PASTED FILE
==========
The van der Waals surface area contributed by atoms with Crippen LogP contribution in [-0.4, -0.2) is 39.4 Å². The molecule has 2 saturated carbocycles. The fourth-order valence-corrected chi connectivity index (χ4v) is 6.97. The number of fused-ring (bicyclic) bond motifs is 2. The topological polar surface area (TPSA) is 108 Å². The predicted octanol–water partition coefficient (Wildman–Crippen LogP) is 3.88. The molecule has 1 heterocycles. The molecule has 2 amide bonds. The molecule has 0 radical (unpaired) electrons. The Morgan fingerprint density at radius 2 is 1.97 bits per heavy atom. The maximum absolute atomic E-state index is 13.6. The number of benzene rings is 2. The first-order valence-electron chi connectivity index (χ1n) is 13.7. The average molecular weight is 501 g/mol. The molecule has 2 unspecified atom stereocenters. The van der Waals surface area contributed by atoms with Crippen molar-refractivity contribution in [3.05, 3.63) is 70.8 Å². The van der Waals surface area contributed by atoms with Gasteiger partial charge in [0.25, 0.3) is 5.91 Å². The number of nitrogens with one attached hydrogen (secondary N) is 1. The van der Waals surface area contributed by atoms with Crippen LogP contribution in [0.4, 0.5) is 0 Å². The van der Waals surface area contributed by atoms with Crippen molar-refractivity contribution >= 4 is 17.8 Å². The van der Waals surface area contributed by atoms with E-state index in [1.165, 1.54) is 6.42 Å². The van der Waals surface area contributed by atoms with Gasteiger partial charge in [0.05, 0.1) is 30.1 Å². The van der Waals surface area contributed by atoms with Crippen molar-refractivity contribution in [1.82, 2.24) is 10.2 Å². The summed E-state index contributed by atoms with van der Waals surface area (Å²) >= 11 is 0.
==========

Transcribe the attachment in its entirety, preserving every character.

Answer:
The van der Waals surface area contributed by atoms with Crippen LogP contribution in [-0.4, -0.2) is 39.4 Å². The molecule has 2 saturated carbocycles. The fourth-order valence-corrected chi connectivity index (χ4v) is 6.97. The number of fused-ring (bicyclic) bond motifs is 2. The topological polar surface area (TPSA) is 108 Å². The predicted octanol–water partition coefficient (Wildman–Crippen LogP) is 3.88. The molecule has 1 heterocycles. The molecule has 2 amide bonds. The molecule has 0 radical (unpaired) electrons. The Morgan fingerprint density at radius 2 is 1.97 bits per heavy atom. The maximum absolute atomic E-state index is 13.6. The number of benzene rings is 2. The first-order valence-electron chi connectivity index (χ1n) is 13.7. The average molecular weight is 501 g/mol. The molecule has 2 unspecified atom stereocenters. The van der Waals surface area contributed by atoms with Crippen molar-refractivity contribution in [3.05, 3.63) is 70.8 Å². The van der Waals surface area contributed by atoms with Gasteiger partial charge in [0.25, 0.3) is 5.91 Å². The number of nitrogens with one attached hydrogen (secondary N) is 1. The van der Waals surface area contributed by atoms with Crippen LogP contribution in [0.4, 0.5) is 0 Å². The van der Waals surface area contributed by atoms with Crippen molar-refractivity contribution >= 4 is 17.8 Å². The van der Waals surface area contributed by atoms with E-state index in [1.165, 1.54) is 6.42 Å². The van der Waals surface area contributed by atoms with Gasteiger partial charge in [0.05, 0.1) is 30.1 Å². The van der Waals surface area contributed by atoms with Crippen molar-refractivity contribution in [1.82, 2.24) is 10.2 Å². The summed E-state index contributed by atoms with van der Waals surface area (Å²) >= 11 is 0.